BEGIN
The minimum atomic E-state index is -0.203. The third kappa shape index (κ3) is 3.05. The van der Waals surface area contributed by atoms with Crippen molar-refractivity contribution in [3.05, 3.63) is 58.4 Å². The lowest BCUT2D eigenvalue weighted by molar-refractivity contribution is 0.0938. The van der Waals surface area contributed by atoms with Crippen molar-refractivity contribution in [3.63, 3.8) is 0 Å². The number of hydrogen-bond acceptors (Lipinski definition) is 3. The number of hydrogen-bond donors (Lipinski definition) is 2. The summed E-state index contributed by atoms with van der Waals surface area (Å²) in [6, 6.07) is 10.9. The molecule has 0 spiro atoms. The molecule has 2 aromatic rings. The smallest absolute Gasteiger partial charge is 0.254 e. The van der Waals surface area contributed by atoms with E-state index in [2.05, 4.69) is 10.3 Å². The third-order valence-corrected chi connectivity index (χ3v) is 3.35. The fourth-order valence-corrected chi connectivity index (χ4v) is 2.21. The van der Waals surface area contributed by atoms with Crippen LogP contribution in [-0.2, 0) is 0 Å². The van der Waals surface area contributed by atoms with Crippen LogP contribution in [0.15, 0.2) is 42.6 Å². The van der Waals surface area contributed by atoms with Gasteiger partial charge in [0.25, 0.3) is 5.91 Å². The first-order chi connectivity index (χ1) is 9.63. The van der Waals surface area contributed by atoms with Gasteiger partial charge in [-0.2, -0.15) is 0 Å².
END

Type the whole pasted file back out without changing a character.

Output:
The minimum atomic E-state index is -0.203. The third kappa shape index (κ3) is 3.05. The van der Waals surface area contributed by atoms with Crippen molar-refractivity contribution in [3.05, 3.63) is 58.4 Å². The lowest BCUT2D eigenvalue weighted by molar-refractivity contribution is 0.0938. The van der Waals surface area contributed by atoms with Crippen molar-refractivity contribution in [3.63, 3.8) is 0 Å². The number of hydrogen-bond acceptors (Lipinski definition) is 3. The number of hydrogen-bond donors (Lipinski definition) is 2. The summed E-state index contributed by atoms with van der Waals surface area (Å²) in [6, 6.07) is 10.9. The molecule has 0 spiro atoms. The molecule has 2 aromatic rings. The smallest absolute Gasteiger partial charge is 0.254 e. The van der Waals surface area contributed by atoms with E-state index in [2.05, 4.69) is 10.3 Å². The third-order valence-corrected chi connectivity index (χ3v) is 3.35. The fourth-order valence-corrected chi connectivity index (χ4v) is 2.21. The van der Waals surface area contributed by atoms with Crippen LogP contribution in [-0.2, 0) is 0 Å². The van der Waals surface area contributed by atoms with Crippen LogP contribution in [0.15, 0.2) is 42.6 Å². The van der Waals surface area contributed by atoms with Gasteiger partial charge in [0.25, 0.3) is 5.91 Å². The first-order chi connectivity index (χ1) is 9.63. The van der Waals surface area contributed by atoms with Gasteiger partial charge in [-0.2, -0.15) is 0 Å².